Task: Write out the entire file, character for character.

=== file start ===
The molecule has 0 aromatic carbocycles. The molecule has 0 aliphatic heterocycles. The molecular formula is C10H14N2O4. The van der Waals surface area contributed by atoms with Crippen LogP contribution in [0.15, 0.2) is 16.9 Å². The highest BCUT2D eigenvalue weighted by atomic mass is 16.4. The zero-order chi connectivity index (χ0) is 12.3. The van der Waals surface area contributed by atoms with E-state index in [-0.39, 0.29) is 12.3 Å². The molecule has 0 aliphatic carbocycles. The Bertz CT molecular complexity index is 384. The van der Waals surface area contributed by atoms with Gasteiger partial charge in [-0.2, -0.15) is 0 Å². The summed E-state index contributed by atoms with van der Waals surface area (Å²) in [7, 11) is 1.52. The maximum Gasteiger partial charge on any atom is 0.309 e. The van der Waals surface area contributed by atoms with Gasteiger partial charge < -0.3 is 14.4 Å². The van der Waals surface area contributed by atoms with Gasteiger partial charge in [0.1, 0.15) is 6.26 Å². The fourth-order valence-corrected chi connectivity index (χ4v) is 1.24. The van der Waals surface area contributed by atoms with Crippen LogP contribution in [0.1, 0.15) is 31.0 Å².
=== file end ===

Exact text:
The molecule has 0 aromatic carbocycles. The molecule has 0 aliphatic heterocycles. The molecular formula is C10H14N2O4. The van der Waals surface area contributed by atoms with Crippen LogP contribution in [0.15, 0.2) is 16.9 Å². The highest BCUT2D eigenvalue weighted by atomic mass is 16.4. The zero-order chi connectivity index (χ0) is 12.3. The van der Waals surface area contributed by atoms with E-state index in [-0.39, 0.29) is 12.3 Å². The molecule has 0 aliphatic carbocycles. The Bertz CT molecular complexity index is 384. The van der Waals surface area contributed by atoms with Gasteiger partial charge in [-0.2, -0.15) is 0 Å². The summed E-state index contributed by atoms with van der Waals surface area (Å²) in [7, 11) is 1.52. The maximum Gasteiger partial charge on any atom is 0.309 e. The van der Waals surface area contributed by atoms with Gasteiger partial charge < -0.3 is 14.4 Å². The van der Waals surface area contributed by atoms with Gasteiger partial charge in [0.1, 0.15) is 6.26 Å². The fourth-order valence-corrected chi connectivity index (χ4v) is 1.24. The van der Waals surface area contributed by atoms with Crippen LogP contribution in [0.1, 0.15) is 31.0 Å².